“College graduates also tend to lead more active lives,” Faust said; they vote more often, volunteer more often, are more likely to own a home, and are less likely to smoke.

Beyond the measurable benefits, Faust said that college enhances graduates’ lives in ways they cannot yet anticipate.

“First, college will take you to places you’ve never been before,” she said. From the building blocks of matter, to the workings of Congress, to the United Nations, to the local school board, to an archaeological dig in Harvard Yard, college is a path of discovery.

“College is one of the best chances many of us will ever have to just follow our curiosity — to take a course on art, or literature, or political philosophy, or to explore life in another century or another culture,” she said. “College is a passport to different places, different times, and different ways of thinking.”

College also introduces students to new people, literally and figuratively.

“One of the most important ways in which students learn … is by interacting with people who are different from themselves,” Faust said. “If you go to a residential college, your roommate might be from Texarkana, or Toledo, or Taipei.”

To illustrate the point, she shared the story of an evangelical Christian student from Virginia who was admitted to Harvard but was unsure he would fit in at a school in the Northeast. On a visit to campus, he found himself engaged in conversations with people very different from himself and realized he could learn a great deal from interacting with intelligent people from a wide range of backgrounds and perspectives.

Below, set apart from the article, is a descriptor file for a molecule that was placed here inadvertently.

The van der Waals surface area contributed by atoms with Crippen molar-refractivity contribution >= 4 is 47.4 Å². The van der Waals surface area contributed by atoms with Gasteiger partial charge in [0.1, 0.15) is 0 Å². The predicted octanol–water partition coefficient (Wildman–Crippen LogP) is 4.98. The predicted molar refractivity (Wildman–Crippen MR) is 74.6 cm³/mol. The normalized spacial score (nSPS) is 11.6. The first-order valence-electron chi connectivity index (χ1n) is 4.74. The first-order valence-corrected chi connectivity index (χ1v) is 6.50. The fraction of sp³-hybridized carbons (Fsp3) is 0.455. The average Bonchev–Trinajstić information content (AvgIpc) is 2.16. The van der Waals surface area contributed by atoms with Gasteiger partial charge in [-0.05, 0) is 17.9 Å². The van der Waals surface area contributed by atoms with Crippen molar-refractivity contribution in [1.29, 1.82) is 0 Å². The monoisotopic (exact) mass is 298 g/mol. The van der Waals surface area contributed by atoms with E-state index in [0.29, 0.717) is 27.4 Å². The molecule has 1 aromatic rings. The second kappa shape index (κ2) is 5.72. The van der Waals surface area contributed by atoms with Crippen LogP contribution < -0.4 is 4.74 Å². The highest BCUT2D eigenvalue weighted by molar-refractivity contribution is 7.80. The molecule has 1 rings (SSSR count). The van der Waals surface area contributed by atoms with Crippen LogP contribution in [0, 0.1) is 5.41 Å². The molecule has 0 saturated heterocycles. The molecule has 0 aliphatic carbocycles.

Recounting how Conan O’Brien planned to be a government concentrator, only to find his true passion at The Harvard Lampoon, Faust said that college also helps people discover new dreams. Similarly, the life plans of Zar Zavala from El Paso, Texas, shifted from patent law to neuroscience after he took a biology class his freshman year.

“College opens doors you did not even realize were there,” she said.

College teaches students to “think slow,” to carefully process and analyze information and questions, amid the hurly-burly imposed by the siren song of digital technology and ever-present cellphones and tablets. While information is everywhere, Faust argued, knowledge and wisdom are harder to achieve.

“In business, huge profits can be made by firms that know more, act first, or connect faster,” she said. “But there is a different kind of profit, a more lasting one, available to those willing to slow down and bear down on a difficult problem. College can help you learn how to think, more than what to think. And you will learn, perhaps, the great value of humility in the face of all we still don’t know.”

Because we can’t predict the future — how many predicted the Internet, which is now essential to much of the modern economy? — it is important to acquire the skills that will last a lifetime.

“At its best, college does more than prepare you for your first job. It helps you anticipate, and perhaps even create, your fourth or fifth job, a job that may not even exist yet,” Faust said.

After the speech, student Daizjohn Crow said Faust’s words had inspired him to continue his education after high school even though previously “I wasn’t planning on going to college.”

To promote the case for college, Harvard launched the #CaseForCollege hashtag on social media, inviting other colleges and universities to make the case and individuals to post about their own experiences. Brown University, Georgia Tech, the University of Texas, Northwestern University, and Boston University are among the dozens of schools that have engaged in the effort so far. School principals, guidance counselors, elected officials, college-readiness advocates, as well as Harvard’s Schools and alumni have also taken up the online campaign by posting their messages and stories.